A doctor, addiction specialist or a rehab facility can provide the professional help you need to bring a relapse event to a prompt halt. If relapse has led to a return of physical withdrawal symptoms, especially from alcohol, opioids or sedatives, then it is imperative that detox begins in a medical or rehab facility immediately, since these types of withdrawal are particularly dangerous. Depending on your situation, you may still have access to the experts who treated you during inpatient rehab after you leave. If that’s true, take advantage of that access at once after a relapse. If not, you may want to consider re-enrolling in the same program, or choosing another suitable treatment option. Some people may need to return to the level of care they received before relapsing. However, many others get all the help they need from a less intense option (e.g., outpatient care vs. inpatient care).

Seek Continuing Care

Instead of returning to a treatment program after a relapse, you may choose to take part in some form of continuing care. You can also combine these two options, as is encouraged in most addiction treatment facilities. Perhaps the most well-known form of continuing care is a mutual self-help group like Alcoholics Anonymous (AA) or Narcotics Anonymous (NA).

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Participation in such groups can benefit you in several ways. First, it can put you in touch with others who have insight into struggles like dealing with relapse. Self-help group involvement can also provide you with guidelines or principles that help you maintain sobriety going forward. In addition, organizations like NA and AA can provide you with crucial, peer-to-peer recognition for your ongoing efforts, and help you build a reservoir of self-esteem that can help prevent further relapses.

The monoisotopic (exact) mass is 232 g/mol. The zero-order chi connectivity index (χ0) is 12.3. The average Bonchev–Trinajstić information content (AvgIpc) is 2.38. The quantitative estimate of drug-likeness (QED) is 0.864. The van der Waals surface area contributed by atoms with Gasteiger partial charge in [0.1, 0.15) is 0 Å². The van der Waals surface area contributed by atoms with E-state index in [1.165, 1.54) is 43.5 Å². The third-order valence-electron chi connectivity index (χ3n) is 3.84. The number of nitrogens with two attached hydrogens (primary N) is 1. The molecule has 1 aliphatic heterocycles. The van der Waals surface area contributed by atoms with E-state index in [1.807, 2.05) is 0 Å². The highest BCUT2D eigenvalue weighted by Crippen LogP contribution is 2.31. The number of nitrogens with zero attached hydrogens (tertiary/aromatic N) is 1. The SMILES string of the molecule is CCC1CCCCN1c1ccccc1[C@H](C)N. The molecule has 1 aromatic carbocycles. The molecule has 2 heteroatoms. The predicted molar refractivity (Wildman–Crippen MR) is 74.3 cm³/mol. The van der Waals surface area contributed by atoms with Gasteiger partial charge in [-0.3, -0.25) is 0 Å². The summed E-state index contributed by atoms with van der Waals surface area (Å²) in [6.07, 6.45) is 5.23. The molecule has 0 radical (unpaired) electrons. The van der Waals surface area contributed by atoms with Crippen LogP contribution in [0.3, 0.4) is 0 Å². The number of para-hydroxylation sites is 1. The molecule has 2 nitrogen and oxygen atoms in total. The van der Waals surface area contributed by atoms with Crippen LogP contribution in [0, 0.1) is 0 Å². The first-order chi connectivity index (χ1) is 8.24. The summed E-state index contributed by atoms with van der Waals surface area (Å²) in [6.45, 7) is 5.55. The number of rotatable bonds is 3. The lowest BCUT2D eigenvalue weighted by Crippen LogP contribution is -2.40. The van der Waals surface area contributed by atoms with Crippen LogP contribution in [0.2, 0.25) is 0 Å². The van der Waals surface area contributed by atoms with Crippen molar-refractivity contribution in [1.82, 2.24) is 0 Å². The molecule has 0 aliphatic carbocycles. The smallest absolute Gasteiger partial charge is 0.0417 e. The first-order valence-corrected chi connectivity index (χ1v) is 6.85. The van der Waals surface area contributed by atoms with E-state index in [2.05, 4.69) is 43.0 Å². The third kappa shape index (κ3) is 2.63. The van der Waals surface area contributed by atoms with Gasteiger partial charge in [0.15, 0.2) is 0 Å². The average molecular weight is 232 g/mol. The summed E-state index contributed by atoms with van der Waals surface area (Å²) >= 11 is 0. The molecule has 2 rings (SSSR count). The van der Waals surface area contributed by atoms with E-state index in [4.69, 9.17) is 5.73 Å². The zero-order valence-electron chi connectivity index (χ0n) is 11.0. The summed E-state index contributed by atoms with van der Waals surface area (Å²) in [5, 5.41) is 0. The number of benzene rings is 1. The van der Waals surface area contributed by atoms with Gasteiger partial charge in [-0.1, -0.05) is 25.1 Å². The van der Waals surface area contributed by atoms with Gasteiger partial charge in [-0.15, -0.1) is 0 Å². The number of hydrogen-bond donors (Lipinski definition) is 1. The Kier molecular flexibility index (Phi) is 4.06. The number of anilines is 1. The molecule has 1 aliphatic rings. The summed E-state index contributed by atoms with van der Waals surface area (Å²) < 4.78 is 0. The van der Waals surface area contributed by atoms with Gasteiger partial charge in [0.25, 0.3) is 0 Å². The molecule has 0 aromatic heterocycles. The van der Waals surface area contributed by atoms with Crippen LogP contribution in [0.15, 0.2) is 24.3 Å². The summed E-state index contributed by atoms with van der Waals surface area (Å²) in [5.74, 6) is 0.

It’s important to note that mutual self-helps groups also exist for people affected by the substance using-related states of others, such as Ala-Non, Narc-Anon or Adult Children of Alcoholics. So, if you’re wondering what to do when a loved one relapses, you may want to seek assistance from this type of organization.

In addition to self-help options, the continuing care category includes a range of behavioral therapy options, such as:

  • Cognitive behavioral therapy
  • Behavioral couples counseling
  • Behavioral family therapy

You might have already experienced some form of psychotherapy while you were enrolled in rehab. However, you can still benefit from it while recovering from a relapse after completing treatment. That includes therapy options not used in your inpatient or outpatient program. Of course, you can also benefit from appropriate behavioral therapy if you never received it during your stay in rehab.

Familiarize Yourself With Your Relapse Triggers

When recovering from a relapse, one of the most helpful things you can do is to understand what caused you to return to a harmful pattern of use. That includes recognizing the factors that make you more likely to consume drugs or alcohol in a given situation. Specific triggers vary from person to person, and can include things like:

  • High levels of stress in your daily life
  • Specific stressful events
  • Being around people who drink and/or use other substances
  • Being in certain locations (e.g., bars or clubs) that you associate with alcohol or drug use

You may also increase your relapse risks if your recovery is destabilized by stressful circumstances. Often these conditions can lead to self-justifying behaviors. The “one drink won’t hurt” mindset has played a role in disrupting an untold number of recoveries through time.

Responding to Someone Else’s Relapse

If you have friends or loved ones with a history of a substance use disorder, you may wonder what to do when someone relapses. In these circumstances, you can use the same basic guidelines that you would if you had those problems yourself. That includes having a perspective on addiction as a chronic health condition. It also includes knowing which resources are available for minimizing a relapse’s damaging effects. With proper support, anyone can properly manage the short-term setback of relapse and achieve long-term positive results.

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National Institute on Drug Abuse: Drugs, Brains and Behavior – The Science of Addiction: Treatment and Recovery

Alcoholism – Clinical & Experimental Research: Rates and Correlates of Relapse Among Individuals in Remission From DSM‐IV Alcohol Dependence: A 3‐Year Follow‐Up

National Institute on Alcohol Abuse and Alcoholism: Exploring Treatment Options for Alcohol Use Disorders

Alcohol Research – Current Reviews: Treating Alcoholism As a Chronic Disease